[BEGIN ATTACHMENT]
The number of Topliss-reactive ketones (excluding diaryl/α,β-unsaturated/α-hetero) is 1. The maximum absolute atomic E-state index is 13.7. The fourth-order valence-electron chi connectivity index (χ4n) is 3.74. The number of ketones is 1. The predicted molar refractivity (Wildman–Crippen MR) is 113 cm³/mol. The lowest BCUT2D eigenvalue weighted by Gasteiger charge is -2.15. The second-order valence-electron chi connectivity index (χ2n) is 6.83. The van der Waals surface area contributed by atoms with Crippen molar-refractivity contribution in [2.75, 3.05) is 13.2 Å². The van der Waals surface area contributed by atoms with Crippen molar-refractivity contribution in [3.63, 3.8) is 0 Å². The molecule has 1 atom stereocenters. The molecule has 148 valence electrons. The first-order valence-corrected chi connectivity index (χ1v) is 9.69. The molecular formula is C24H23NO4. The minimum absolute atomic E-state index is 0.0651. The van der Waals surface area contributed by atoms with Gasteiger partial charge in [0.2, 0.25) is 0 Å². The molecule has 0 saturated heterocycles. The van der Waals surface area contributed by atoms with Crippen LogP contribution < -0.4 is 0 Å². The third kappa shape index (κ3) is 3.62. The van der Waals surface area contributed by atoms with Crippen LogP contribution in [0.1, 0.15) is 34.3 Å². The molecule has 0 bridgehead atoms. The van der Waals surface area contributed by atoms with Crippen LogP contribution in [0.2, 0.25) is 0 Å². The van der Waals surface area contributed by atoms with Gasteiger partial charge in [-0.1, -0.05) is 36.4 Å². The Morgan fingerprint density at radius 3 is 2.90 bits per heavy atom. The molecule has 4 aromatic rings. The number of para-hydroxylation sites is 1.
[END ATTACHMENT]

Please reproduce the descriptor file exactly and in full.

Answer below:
The number of Topliss-reactive ketones (excluding diaryl/α,β-unsaturated/α-hetero) is 1. The maximum absolute atomic E-state index is 13.7. The fourth-order valence-electron chi connectivity index (χ4n) is 3.74. The number of ketones is 1. The predicted molar refractivity (Wildman–Crippen MR) is 113 cm³/mol. The lowest BCUT2D eigenvalue weighted by Gasteiger charge is -2.15. The second-order valence-electron chi connectivity index (χ2n) is 6.83. The van der Waals surface area contributed by atoms with Crippen molar-refractivity contribution in [2.75, 3.05) is 13.2 Å². The van der Waals surface area contributed by atoms with Crippen molar-refractivity contribution in [3.63, 3.8) is 0 Å². The molecule has 1 atom stereocenters. The molecule has 148 valence electrons. The first-order valence-corrected chi connectivity index (χ1v) is 9.69. The molecular formula is C24H23NO4. The minimum absolute atomic E-state index is 0.0651. The van der Waals surface area contributed by atoms with Gasteiger partial charge in [0.2, 0.25) is 0 Å². The molecule has 0 saturated heterocycles. The van der Waals surface area contributed by atoms with Crippen LogP contribution < -0.4 is 0 Å². The third kappa shape index (κ3) is 3.62. The van der Waals surface area contributed by atoms with Crippen LogP contribution in [0.1, 0.15) is 34.3 Å². The molecule has 0 bridgehead atoms. The van der Waals surface area contributed by atoms with Crippen LogP contribution in [0.2, 0.25) is 0 Å². The van der Waals surface area contributed by atoms with Gasteiger partial charge in [-0.1, -0.05) is 36.4 Å². The Morgan fingerprint density at radius 3 is 2.90 bits per heavy atom. The molecule has 4 aromatic rings. The number of para-hydroxylation sites is 1.